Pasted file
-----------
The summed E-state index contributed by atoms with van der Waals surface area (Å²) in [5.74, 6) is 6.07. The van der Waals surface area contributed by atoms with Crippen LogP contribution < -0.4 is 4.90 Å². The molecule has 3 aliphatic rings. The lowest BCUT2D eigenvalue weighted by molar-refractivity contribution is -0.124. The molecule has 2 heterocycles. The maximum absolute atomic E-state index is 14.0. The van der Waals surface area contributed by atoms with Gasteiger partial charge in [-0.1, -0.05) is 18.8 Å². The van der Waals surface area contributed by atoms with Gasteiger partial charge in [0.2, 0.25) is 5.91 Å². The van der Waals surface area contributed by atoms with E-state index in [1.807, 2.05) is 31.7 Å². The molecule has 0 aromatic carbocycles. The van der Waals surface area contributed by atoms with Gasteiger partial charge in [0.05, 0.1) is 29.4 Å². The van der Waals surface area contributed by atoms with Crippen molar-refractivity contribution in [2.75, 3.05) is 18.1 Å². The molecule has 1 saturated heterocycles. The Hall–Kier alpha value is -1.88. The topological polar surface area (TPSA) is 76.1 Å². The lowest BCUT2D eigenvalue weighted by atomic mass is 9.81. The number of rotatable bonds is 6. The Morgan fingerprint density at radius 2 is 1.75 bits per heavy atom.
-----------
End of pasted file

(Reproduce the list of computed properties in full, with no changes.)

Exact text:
The summed E-state index contributed by atoms with van der Waals surface area (Å²) in [5.74, 6) is 6.07. The van der Waals surface area contributed by atoms with Crippen LogP contribution < -0.4 is 4.90 Å². The molecule has 3 aliphatic rings. The lowest BCUT2D eigenvalue weighted by molar-refractivity contribution is -0.124. The molecule has 2 heterocycles. The maximum absolute atomic E-state index is 14.0. The van der Waals surface area contributed by atoms with Gasteiger partial charge in [-0.1, -0.05) is 18.8 Å². The van der Waals surface area contributed by atoms with Gasteiger partial charge in [0.2, 0.25) is 5.91 Å². The van der Waals surface area contributed by atoms with E-state index in [1.807, 2.05) is 31.7 Å². The molecule has 0 aromatic carbocycles. The van der Waals surface area contributed by atoms with Gasteiger partial charge in [0.05, 0.1) is 29.4 Å². The van der Waals surface area contributed by atoms with Crippen molar-refractivity contribution in [2.75, 3.05) is 18.1 Å². The molecule has 1 saturated heterocycles. The Hall–Kier alpha value is -1.88. The topological polar surface area (TPSA) is 76.1 Å². The lowest BCUT2D eigenvalue weighted by atomic mass is 9.81. The number of rotatable bonds is 6. The Morgan fingerprint density at radius 2 is 1.75 bits per heavy atom.